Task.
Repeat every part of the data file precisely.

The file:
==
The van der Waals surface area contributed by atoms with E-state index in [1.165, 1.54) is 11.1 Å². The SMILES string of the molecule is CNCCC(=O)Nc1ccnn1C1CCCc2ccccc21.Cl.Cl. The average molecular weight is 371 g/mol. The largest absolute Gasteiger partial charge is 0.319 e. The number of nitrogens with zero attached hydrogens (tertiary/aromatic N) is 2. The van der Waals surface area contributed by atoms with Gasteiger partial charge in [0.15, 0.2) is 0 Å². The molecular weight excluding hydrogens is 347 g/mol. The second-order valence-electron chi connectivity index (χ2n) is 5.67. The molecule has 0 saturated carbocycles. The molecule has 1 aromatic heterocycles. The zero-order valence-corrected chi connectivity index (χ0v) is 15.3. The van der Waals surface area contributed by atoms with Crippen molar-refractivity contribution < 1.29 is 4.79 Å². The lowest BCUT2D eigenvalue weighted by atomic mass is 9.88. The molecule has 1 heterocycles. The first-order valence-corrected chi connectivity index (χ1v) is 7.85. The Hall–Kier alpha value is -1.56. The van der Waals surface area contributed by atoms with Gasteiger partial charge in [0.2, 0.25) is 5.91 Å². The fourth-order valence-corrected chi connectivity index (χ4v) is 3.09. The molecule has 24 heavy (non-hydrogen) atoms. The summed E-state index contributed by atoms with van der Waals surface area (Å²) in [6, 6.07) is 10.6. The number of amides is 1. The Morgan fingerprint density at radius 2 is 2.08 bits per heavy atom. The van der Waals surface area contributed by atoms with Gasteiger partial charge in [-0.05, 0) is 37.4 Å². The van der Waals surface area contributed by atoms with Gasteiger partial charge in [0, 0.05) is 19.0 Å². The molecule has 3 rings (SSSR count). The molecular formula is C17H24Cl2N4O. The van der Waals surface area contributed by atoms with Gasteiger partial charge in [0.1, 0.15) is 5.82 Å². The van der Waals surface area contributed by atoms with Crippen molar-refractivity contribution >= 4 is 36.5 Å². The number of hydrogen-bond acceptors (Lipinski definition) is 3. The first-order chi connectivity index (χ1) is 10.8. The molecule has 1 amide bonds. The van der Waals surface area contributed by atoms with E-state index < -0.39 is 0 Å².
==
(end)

The van der Waals surface area contributed by atoms with E-state index in [1.165, 1.54) is 11.1 Å². The SMILES string of the molecule is CNCCC(=O)Nc1ccnn1C1CCCc2ccccc21.Cl.Cl. The average molecular weight is 371 g/mol. The largest absolute Gasteiger partial charge is 0.319 e. The number of nitrogens with zero attached hydrogens (tertiary/aromatic N) is 2. The van der Waals surface area contributed by atoms with Gasteiger partial charge in [0.15, 0.2) is 0 Å². The molecular weight excluding hydrogens is 347 g/mol. The second-order valence-electron chi connectivity index (χ2n) is 5.67. The molecule has 0 saturated carbocycles. The molecule has 1 aromatic heterocycles. The zero-order valence-corrected chi connectivity index (χ0v) is 15.3. The van der Waals surface area contributed by atoms with Crippen molar-refractivity contribution < 1.29 is 4.79 Å². The lowest BCUT2D eigenvalue weighted by atomic mass is 9.88. The molecule has 1 heterocycles. The first-order valence-corrected chi connectivity index (χ1v) is 7.85. The Hall–Kier alpha value is -1.56. The van der Waals surface area contributed by atoms with Gasteiger partial charge in [0.2, 0.25) is 5.91 Å². The fourth-order valence-corrected chi connectivity index (χ4v) is 3.09. The molecule has 24 heavy (non-hydrogen) atoms. The summed E-state index contributed by atoms with van der Waals surface area (Å²) in [6, 6.07) is 10.6. The number of amides is 1. The Morgan fingerprint density at radius 2 is 2.08 bits per heavy atom. The van der Waals surface area contributed by atoms with Gasteiger partial charge in [-0.05, 0) is 37.4 Å². The van der Waals surface area contributed by atoms with Gasteiger partial charge in [0, 0.05) is 19.0 Å². The molecule has 3 rings (SSSR count). The molecular formula is C17H24Cl2N4O. The van der Waals surface area contributed by atoms with Gasteiger partial charge in [0.1, 0.15) is 5.82 Å². The van der Waals surface area contributed by atoms with Crippen molar-refractivity contribution >= 4 is 36.5 Å². The number of hydrogen-bond acceptors (Lipinski definition) is 3. The first-order chi connectivity index (χ1) is 10.8. The molecule has 1 amide bonds. The van der Waals surface area contributed by atoms with E-state index < -0.39 is 0 Å².